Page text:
Food came out at a comfortable pace, and our waitress’ menu suggestions were spot on. Servings were well proportioned (except, of course, for the Cowboy Steak, which could probably feed two) and left room for the next course.

THE SKINNY: With their steaks-and-seafood theme, Butler and chef de cuisine Keith Rudolf appear to be playing it safe and aiming for mass appeal. Knowing that Butler was invited to cook at the James Beard House last May, it would seem in line to expect a more adventurous kitchen. In today’s culinary climate, where “exotic” is ubiquitous, innovation is a chef’s best elixir. And while our experience was fulfilling enough, describing the cuisine as “daring” or “imaginative” is a push.

From a customer standpoint, shunning the à la carte pricing typically implemented at modern-day steakhouses is good for perceived value. Even so, entrées average around $24; “Steakhouse Grill” offerings run $32-$36, plus an additional $9 for “surf” accompaniments.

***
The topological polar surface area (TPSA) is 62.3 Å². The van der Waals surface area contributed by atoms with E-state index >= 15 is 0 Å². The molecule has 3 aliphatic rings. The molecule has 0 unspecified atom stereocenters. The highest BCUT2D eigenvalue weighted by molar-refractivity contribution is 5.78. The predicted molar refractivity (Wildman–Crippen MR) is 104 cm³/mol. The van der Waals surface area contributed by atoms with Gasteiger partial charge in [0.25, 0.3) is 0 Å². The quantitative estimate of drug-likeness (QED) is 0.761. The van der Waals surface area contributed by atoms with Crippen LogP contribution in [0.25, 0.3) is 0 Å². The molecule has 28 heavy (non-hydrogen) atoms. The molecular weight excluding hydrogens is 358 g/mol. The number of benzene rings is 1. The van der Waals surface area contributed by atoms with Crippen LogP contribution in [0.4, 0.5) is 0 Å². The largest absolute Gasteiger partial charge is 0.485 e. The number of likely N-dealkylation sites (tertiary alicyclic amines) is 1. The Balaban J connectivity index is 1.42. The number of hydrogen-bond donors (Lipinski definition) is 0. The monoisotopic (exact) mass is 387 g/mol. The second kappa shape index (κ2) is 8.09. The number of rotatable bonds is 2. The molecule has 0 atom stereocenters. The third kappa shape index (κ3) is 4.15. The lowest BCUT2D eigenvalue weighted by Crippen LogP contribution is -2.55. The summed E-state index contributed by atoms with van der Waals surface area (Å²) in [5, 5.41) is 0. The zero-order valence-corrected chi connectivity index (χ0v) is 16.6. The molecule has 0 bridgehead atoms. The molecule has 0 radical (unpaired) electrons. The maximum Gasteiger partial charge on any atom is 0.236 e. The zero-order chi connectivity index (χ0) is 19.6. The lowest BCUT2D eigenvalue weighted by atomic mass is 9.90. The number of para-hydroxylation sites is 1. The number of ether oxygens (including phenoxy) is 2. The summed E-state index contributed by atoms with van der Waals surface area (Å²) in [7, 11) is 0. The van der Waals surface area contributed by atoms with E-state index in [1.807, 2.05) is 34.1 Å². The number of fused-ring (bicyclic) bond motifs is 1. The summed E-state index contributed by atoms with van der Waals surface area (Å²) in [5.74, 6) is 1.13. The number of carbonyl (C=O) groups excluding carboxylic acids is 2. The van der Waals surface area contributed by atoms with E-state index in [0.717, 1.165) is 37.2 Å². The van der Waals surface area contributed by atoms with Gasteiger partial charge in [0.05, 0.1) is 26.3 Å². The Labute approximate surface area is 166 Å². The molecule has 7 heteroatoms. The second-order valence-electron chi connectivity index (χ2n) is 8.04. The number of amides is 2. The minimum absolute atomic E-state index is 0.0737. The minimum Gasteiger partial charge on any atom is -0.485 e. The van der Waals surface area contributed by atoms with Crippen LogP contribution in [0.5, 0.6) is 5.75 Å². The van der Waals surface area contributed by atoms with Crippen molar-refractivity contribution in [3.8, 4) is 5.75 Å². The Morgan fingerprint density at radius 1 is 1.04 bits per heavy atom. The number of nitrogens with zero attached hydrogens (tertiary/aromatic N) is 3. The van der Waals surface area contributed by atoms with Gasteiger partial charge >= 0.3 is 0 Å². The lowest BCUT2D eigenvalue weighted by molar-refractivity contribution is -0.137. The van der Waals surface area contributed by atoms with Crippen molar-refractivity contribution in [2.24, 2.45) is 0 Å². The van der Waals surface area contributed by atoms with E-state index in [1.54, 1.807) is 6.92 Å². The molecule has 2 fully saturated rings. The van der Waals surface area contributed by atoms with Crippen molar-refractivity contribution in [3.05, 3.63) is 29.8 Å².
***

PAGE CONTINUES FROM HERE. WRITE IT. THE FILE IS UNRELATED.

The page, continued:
Certainly, Brandywine Prime fills a niche. There are so many places to visit along the river that having an upscale yet informal place to kick back with friends over a cocktail, appetizers or a three-course meal is a welcome perk. Boosted by daily happy hour specials, the raw bar is a draw, and the neighborhood feel should really kick in when Lafayette, the sit-down café next door, opens. Reaching “destination” status however, will require some daring moves in the kitchen.
 

 


DETAILS
Brandywine Prime
Location: 1617 Baltimore Pike, Chadds Ford; (610) 388-8088, brandywineprime.com.
Cuisine: Steak and Seafood.
Prices: $20-$25 for most entrées; steaks top out at $36.
Hours: Lunch: 11:30 a.m.-2 p.m. Tuesday-Sunday. Dinner: 5-10 p.m. daily. Sunday brunch: 10:30 a.m.-2:30 p.m.
Attire: Casual.
Extras: BYO-friendly; one bottle per table with a $10 corkage fee; two private dining rooms and soon-to-be café serving breakfast and lunch.